I feel a little better about the Host. I actually do like it. The characterization of Wanda is fairly well done, although I think if I met her in real life she might be kind of annoying in the crème brûlée way (has anyone seen My Best Friend's Wedding??). The story is fairly interesting, high in the "then he looked at me twice" drama that I love. The beginning and ending are slow, but I'm ok with that.

All in all, a pretty decent book. Kind of surprising from the author of Breaking Dawn, n'est pas?

Goodreads Shelves: addictive, fluffy, i-own-it, is-this-a-kissing-book, pretentious, thought-provoking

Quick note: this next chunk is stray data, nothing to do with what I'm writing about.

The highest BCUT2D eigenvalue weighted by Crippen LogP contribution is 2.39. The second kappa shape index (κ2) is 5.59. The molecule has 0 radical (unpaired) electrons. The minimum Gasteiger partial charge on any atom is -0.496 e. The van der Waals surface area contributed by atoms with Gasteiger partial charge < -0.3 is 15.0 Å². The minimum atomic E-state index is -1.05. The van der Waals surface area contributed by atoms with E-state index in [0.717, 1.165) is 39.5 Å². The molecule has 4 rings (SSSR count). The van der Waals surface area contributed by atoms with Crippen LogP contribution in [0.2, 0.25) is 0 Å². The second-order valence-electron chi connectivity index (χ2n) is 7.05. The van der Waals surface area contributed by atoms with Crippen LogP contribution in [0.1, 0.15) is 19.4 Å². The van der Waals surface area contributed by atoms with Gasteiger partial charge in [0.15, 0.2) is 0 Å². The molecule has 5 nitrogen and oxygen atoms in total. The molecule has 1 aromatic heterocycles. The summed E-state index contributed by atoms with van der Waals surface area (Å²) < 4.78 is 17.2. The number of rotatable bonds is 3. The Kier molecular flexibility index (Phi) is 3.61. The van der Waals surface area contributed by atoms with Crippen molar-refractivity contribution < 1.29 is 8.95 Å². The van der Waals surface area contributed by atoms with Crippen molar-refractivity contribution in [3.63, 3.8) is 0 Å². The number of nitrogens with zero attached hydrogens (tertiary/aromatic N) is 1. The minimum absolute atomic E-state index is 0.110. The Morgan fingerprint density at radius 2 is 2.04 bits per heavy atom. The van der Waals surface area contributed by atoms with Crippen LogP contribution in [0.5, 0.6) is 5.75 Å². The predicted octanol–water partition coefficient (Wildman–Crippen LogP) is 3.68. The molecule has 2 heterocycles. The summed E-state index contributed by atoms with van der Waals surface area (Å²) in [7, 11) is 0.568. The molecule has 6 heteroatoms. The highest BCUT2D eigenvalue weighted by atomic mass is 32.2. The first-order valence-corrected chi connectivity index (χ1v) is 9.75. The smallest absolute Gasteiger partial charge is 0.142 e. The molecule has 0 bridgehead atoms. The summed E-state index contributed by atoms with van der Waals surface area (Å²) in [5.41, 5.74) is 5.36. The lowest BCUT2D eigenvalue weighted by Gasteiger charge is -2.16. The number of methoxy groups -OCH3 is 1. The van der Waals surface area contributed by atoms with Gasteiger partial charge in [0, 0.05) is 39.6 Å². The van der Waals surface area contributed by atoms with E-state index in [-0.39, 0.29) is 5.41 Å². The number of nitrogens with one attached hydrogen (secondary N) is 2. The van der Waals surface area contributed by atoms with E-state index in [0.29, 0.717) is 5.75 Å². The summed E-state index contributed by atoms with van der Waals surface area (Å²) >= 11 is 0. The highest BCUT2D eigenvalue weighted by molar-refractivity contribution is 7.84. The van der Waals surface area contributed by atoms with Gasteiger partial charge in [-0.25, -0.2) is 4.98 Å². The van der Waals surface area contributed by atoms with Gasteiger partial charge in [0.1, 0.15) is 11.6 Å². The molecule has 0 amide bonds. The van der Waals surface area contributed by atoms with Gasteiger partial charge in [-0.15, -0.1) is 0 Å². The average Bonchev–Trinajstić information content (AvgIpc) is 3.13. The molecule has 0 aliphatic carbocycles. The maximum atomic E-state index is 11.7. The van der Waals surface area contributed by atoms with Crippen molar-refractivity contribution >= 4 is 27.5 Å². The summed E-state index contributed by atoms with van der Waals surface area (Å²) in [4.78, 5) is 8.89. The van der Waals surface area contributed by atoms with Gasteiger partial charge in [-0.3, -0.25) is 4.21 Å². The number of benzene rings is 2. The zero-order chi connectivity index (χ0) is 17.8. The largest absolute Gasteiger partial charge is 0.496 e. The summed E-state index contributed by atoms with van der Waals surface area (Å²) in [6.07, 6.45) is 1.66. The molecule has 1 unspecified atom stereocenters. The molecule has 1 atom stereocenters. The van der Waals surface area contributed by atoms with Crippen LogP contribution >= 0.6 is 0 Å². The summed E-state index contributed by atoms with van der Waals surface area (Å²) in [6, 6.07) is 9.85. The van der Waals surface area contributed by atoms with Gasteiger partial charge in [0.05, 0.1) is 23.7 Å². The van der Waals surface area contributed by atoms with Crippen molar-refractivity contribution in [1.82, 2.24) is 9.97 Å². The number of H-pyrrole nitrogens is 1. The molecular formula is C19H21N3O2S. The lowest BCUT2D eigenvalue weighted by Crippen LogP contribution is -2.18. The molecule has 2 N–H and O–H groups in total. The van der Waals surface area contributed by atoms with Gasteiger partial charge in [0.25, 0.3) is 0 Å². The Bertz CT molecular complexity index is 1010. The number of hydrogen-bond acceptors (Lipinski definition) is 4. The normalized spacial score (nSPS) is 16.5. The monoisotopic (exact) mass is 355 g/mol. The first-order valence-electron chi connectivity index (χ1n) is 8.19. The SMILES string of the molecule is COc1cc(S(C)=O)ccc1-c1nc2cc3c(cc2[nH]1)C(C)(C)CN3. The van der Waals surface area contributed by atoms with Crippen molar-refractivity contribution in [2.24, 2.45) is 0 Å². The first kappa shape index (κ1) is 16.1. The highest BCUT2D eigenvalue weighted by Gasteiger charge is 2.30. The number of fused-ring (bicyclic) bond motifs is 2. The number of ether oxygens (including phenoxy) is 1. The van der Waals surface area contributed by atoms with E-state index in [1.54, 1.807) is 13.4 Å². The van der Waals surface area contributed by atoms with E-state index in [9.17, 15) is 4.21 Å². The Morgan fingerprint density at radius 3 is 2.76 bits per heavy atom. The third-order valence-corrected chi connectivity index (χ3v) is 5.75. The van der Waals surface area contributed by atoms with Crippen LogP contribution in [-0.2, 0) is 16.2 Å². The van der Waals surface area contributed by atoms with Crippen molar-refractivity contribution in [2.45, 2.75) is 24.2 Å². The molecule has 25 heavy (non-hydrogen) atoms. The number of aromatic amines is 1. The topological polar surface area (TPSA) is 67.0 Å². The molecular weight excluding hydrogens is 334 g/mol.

Reading My Own Darn Books

Hi guys. Can we talk for a minute? And by "talk," I of course mean that I'll type and you'll read. And if you're not ok with that, well, that's cool.

So anyway, I decided to take on a project. It's kind of epic. Here's the deal: I want to read my books.

I know, right? It seems pretty intuitive... yet most of you know that it's much easier said than done. You buy books, you check them out from the library, you win them, or you borrow them, and you end up with a huge stack of books that you own - paid money for, even! - that you've never even cracked open. What the heck?!

So my goal is to read, if not ALL of them (I have shopped many a book sale in my day), at least a lot. I think it's good to go ahead and read books I actually already have. Who knows, maybe I'll end up trimming my collection down a little. To that end, I'm enforcing a Ban on all books that I don't own, starting... well, about a week ago, actually.